"And the heads of the horses" - Is this an allegorical description of great ordnance? Cannons, on the mouths of which horses' heads were formed, or the mouth of the cannon cast in that form? Fire, smoke, and brimstone, is a good allegorical representation of gunpowder. The Ottomans made great use of heavy artillery in their wars with the Greeks of the lower empire.

    Verse 18. "By these three was the third part of men killed" - That is, By these was great carnage made.

    Verse 19. "Their power is in their mouth" - From these the destructive balls are projected; and in their tails, the breech where the charge of gunpowder is lodged.

    "Their tails were like unto serpents, and had heads" - If cannons are intended, the description, though allegorical, is plain enough; for brass ordnance especially are frequently thus ornamented, both at their muzzles and at their breech.

    Verse 20. "Yet repented not" - The commission which these horsemen had was against idolaters; and though multitudes of them were destroyed, yet the residue continued their senseless attachment to dumb idols, and therefore heavier judgments might be expected. These things are supposed to refer to the desolation brought upon the Greek Church by the Ottomans, who entirely ruined that Church and the Greek empire. The Church which was then remaining was the Latin or western Church, which was not at all corrected by the judgments which fell upon the eastern Church, but continued its senseless adoration of angels, saints, relics, &c., and does so to the present day. If, therefore, God's wrath be kindled against such, this Church has much to fear.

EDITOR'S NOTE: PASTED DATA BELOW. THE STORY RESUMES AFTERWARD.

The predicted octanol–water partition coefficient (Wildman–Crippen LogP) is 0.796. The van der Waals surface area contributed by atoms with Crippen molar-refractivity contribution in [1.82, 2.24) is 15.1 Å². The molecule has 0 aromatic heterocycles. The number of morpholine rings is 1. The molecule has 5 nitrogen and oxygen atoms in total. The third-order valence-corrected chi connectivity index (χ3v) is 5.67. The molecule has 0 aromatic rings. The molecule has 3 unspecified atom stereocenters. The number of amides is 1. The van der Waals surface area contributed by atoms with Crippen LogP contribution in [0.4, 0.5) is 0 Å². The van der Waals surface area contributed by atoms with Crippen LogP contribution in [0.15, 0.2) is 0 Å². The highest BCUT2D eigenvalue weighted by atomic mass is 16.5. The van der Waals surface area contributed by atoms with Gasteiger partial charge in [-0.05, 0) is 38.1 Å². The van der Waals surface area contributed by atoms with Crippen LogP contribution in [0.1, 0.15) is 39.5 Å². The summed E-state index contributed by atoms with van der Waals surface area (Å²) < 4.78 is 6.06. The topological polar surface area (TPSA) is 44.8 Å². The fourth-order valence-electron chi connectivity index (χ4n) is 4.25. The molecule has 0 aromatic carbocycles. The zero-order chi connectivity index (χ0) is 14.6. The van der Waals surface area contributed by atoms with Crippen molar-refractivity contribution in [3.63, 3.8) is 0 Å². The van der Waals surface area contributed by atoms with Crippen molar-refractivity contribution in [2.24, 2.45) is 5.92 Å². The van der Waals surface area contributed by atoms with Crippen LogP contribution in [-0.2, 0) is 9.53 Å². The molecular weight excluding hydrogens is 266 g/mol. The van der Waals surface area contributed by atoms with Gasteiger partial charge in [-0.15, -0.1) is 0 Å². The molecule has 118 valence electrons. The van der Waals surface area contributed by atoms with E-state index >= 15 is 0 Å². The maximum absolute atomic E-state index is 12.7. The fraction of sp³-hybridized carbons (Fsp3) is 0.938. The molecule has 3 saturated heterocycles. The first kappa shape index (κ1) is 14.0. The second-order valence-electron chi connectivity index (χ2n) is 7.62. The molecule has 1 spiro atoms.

Verse 21. "Neither repented they of their murders" - Their cruelties towards the genuine followers of God, the Albigenses, and Waldenses, and others, against whom they published crusades, and hunted them down, and butchered them in the most shocking manner. The innumerable murders by the horrible inquisition need not be mentioned.

    "Their sorceries" - Those who apply this also to the Romish Church understand by it the various tricks, sleights of hand, or legerdemain, by which they impose on the common people in causing images of Christ to bleed, and the various pretended miracles wrought at the tombs, &c., of pretended saints, holy wells, and such like.

    "Fornication" - Giving that honour to various creatures which is due only to the Creator.

    "Their thefts." - Their exactions and impositions on men for indulgences, pardons, &c. These things may be intended, but it is going too far to say that this is the true interpretation. And yet to express any doubt on this subject is with some little else than heresy. If such men can see these things so clearly in such obscure prophecies, let them be thankful for their sight, and indulgent to those who still sit in darkness.